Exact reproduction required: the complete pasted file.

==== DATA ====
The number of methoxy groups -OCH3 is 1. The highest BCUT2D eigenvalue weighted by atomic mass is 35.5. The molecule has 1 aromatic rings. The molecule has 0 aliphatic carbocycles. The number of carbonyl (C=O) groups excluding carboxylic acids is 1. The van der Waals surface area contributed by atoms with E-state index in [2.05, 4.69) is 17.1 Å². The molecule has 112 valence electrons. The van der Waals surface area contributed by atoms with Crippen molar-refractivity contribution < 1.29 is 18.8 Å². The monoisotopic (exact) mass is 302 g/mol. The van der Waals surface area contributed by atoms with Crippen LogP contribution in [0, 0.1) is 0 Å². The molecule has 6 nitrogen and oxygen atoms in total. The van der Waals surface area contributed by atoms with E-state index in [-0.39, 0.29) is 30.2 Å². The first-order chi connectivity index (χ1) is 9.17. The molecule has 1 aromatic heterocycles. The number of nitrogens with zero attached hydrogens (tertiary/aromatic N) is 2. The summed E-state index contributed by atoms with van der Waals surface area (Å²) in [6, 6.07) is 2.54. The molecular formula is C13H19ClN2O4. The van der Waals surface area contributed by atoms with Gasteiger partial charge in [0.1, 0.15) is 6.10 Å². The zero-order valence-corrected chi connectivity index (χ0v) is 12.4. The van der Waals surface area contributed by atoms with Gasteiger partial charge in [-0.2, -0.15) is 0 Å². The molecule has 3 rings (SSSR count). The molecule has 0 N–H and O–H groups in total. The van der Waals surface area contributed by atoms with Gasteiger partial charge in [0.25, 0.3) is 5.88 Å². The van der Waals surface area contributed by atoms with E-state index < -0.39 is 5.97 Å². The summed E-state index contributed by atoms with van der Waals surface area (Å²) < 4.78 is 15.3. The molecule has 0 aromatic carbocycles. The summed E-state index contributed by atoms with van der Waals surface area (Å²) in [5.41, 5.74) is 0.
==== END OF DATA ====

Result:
The number of methoxy groups -OCH3 is 1. The highest BCUT2D eigenvalue weighted by atomic mass is 35.5. The molecule has 1 aromatic rings. The molecule has 0 aliphatic carbocycles. The number of carbonyl (C=O) groups excluding carboxylic acids is 1. The van der Waals surface area contributed by atoms with E-state index in [2.05, 4.69) is 17.1 Å². The molecule has 112 valence electrons. The van der Waals surface area contributed by atoms with Crippen molar-refractivity contribution < 1.29 is 18.8 Å². The monoisotopic (exact) mass is 302 g/mol. The van der Waals surface area contributed by atoms with Crippen LogP contribution in [0, 0.1) is 0 Å². The molecule has 6 nitrogen and oxygen atoms in total. The van der Waals surface area contributed by atoms with E-state index in [-0.39, 0.29) is 30.2 Å². The first-order chi connectivity index (χ1) is 9.17. The molecule has 1 aromatic heterocycles. The number of nitrogens with zero attached hydrogens (tertiary/aromatic N) is 2. The summed E-state index contributed by atoms with van der Waals surface area (Å²) in [6, 6.07) is 2.54. The molecular formula is C13H19ClN2O4. The van der Waals surface area contributed by atoms with Gasteiger partial charge in [0.1, 0.15) is 6.10 Å². The zero-order valence-corrected chi connectivity index (χ0v) is 12.4. The van der Waals surface area contributed by atoms with Gasteiger partial charge in [-0.2, -0.15) is 0 Å². The molecule has 3 rings (SSSR count). The molecule has 0 N–H and O–H groups in total. The van der Waals surface area contributed by atoms with Gasteiger partial charge in [0.25, 0.3) is 5.88 Å². The van der Waals surface area contributed by atoms with E-state index < -0.39 is 5.97 Å². The summed E-state index contributed by atoms with van der Waals surface area (Å²) < 4.78 is 15.3. The molecule has 0 aromatic carbocycles. The summed E-state index contributed by atoms with van der Waals surface area (Å²) in [5.41, 5.74) is 0.